It’s the way of great writing to bend the world to its own shape. And so, having spent yesterday lunchtime sketching out thoughts for a review of Erik Davis’ ‘Nomad Codes’, I found myself last night at the Tallow Chandlers’ Hall, watching a combined Bollywood lecture / series of clips / song and dance extravaganza.Continue reading “My heart is full of the pain of disco”
For today’s post, allumination brings you – Iain Sinclair live! He’s reading from ‘Hackney, that Rose-Red Empire’ at the British Library, with musical and spoken word accompaniment from John Harle. Together, they create a rather wonderful aural collage; and, although my little N95 made them look rather blocky, it caught words and music pretty well.Continue reading “Enclosing Wild Orchids”
What is there to say? He showed us strange, alien worlds, and then we’d look around and realise that we already lived in them. It was a bleak privilege to be a part of the culture he was dissecting, and thus receive his writing in the most direct, most living way possible. There’s much moreContinue reading “J. G. Ballard, 1930-2009”
The original ‘Star Trek’ remains a fascinating show, not least because of the wondrously strange vistas of the imagination it opens up. You want to meet Apollo? He’s there. You want to visit an earth where the Nazis will win World War II? Check. You want to find out how dead satellites become galaxy spanningContinue reading “Sensawunda removal machine”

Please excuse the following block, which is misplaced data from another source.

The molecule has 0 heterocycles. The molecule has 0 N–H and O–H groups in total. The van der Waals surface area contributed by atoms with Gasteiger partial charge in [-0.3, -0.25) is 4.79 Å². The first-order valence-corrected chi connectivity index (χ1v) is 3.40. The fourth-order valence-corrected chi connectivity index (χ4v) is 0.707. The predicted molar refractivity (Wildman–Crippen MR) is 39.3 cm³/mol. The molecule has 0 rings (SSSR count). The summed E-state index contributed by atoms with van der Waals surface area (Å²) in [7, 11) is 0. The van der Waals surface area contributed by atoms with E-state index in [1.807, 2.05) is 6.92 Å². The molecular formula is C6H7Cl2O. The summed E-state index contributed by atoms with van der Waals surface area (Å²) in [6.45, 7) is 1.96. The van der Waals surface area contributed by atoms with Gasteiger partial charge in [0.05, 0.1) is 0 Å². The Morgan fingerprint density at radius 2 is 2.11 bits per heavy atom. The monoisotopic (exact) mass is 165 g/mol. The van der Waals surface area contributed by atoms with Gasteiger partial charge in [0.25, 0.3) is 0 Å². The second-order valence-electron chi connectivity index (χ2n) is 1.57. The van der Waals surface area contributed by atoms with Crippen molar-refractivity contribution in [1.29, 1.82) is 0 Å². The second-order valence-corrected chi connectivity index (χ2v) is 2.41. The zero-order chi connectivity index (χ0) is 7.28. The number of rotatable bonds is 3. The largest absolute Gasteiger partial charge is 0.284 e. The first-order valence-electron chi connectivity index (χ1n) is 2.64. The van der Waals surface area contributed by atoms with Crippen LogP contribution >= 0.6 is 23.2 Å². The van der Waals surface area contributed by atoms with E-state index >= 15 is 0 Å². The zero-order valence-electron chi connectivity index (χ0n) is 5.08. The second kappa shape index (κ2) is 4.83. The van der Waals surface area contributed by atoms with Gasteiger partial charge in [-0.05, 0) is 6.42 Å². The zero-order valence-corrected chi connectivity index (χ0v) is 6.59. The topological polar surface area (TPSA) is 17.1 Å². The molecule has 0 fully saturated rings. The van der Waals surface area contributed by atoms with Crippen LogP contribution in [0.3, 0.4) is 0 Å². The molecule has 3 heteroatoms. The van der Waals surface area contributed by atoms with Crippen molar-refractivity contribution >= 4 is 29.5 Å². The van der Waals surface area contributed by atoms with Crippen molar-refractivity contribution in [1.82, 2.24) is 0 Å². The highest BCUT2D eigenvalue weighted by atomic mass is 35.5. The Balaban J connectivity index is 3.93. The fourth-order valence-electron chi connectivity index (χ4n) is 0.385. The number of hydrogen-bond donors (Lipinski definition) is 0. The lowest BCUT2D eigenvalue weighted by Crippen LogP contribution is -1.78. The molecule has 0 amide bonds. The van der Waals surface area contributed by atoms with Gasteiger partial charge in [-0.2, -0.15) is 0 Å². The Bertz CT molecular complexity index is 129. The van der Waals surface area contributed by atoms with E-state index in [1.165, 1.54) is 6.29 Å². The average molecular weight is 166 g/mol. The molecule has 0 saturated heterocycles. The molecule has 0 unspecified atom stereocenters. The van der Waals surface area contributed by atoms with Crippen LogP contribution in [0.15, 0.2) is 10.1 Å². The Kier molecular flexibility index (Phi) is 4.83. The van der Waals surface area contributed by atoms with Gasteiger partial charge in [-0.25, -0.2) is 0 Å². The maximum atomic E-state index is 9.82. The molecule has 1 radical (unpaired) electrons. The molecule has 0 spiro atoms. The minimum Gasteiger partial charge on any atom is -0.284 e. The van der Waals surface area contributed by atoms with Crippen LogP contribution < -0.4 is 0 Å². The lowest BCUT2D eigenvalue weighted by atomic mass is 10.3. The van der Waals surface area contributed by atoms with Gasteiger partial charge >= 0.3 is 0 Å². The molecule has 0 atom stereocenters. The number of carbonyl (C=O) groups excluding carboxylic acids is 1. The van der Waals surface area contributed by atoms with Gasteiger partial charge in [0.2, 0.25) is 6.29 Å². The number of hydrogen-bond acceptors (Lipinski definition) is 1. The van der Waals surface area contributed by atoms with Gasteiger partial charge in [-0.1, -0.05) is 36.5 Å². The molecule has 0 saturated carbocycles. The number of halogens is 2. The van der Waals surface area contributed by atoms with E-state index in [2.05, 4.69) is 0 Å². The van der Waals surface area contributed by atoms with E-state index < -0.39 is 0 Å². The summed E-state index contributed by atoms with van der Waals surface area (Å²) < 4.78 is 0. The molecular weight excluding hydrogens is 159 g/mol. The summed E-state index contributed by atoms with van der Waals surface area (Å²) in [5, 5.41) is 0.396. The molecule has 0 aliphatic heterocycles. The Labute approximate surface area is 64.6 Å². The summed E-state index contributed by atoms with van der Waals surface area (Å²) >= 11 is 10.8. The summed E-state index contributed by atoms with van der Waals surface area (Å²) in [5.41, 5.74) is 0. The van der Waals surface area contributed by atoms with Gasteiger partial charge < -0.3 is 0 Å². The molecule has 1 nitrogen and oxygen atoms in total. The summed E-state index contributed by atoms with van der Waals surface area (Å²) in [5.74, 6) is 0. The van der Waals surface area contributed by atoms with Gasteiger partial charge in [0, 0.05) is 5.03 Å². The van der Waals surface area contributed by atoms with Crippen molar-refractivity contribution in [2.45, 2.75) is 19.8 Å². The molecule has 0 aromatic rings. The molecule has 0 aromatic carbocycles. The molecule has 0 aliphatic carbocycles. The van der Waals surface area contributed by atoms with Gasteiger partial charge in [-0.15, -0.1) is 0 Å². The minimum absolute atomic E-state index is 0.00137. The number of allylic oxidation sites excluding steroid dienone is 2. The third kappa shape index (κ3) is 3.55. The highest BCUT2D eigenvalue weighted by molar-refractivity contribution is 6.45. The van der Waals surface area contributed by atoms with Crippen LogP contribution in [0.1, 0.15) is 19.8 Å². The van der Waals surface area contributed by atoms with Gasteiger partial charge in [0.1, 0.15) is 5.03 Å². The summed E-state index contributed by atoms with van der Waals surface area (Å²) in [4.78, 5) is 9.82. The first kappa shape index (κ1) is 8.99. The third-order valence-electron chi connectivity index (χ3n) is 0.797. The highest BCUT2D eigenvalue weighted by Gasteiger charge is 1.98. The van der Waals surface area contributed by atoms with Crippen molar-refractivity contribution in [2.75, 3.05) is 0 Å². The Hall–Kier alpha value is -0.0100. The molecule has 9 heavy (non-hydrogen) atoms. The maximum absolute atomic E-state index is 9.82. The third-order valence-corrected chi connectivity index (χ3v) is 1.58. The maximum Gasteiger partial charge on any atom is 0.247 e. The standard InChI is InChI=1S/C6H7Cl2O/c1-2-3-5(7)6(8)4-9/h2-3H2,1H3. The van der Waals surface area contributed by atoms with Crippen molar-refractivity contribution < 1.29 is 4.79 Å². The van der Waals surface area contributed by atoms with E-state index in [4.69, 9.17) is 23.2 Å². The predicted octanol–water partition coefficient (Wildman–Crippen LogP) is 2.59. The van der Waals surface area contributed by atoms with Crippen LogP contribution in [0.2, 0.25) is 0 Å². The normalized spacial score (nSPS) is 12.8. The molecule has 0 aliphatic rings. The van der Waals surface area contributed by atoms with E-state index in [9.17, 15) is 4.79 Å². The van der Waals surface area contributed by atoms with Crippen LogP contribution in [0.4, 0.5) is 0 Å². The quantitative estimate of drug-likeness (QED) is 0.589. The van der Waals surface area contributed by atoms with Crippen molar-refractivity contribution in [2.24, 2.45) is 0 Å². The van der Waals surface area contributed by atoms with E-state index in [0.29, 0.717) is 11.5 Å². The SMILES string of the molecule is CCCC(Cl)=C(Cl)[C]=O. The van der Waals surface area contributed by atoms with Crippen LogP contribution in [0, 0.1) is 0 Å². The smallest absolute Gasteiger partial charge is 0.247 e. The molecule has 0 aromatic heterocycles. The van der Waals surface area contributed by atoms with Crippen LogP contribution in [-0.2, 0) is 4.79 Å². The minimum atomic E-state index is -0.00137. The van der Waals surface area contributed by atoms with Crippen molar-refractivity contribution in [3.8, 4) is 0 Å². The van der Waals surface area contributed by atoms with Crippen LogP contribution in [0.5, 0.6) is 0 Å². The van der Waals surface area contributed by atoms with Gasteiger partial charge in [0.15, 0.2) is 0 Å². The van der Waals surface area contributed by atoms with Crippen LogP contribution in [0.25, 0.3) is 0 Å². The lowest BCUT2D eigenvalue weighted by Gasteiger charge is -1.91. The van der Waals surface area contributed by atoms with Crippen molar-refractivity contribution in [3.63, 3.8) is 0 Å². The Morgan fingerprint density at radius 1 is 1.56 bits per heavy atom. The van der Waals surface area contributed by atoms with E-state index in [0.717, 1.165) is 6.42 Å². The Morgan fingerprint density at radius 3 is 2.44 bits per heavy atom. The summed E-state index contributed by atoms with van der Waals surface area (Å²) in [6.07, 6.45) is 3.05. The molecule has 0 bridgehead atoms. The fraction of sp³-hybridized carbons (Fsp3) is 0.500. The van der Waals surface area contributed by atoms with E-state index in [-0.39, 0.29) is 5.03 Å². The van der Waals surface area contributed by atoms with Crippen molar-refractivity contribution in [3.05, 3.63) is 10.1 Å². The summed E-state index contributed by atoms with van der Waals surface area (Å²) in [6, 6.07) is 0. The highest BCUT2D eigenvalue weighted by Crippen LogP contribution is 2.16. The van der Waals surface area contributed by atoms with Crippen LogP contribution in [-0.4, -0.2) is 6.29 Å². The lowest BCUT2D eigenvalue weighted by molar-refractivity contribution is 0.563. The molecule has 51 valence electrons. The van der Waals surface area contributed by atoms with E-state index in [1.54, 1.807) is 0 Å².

Over the last few days I’ve been pondering where narrative might go next, as a result of an interesting news story and a rather lovely website I came across the other day. So first of all, the news story, from the Sidney Morning Herald, which tells us how: ‘Remarkably, half of Japan’s top-10 selling worksContinue reading “Hunting for the future of story”
Off to Devon, so instead of the usual ramblings here’s some information about Sneznik’s Dormouse Hunting Museum, from the rather wonderful ‘Nothing to See Here’ blog. Bon weekend!
Returning to Gerard de Nerval briefly. I was obsessed by him while I was writing my book, and I think he’s someone that – if you’re fascinated by the fantastic – is well worth checking out. His work covers a very broad range, from vividly evocative reportage of nineteenth century Paris to (quite genuinely) unhingedContinue reading “Loving the Gerard”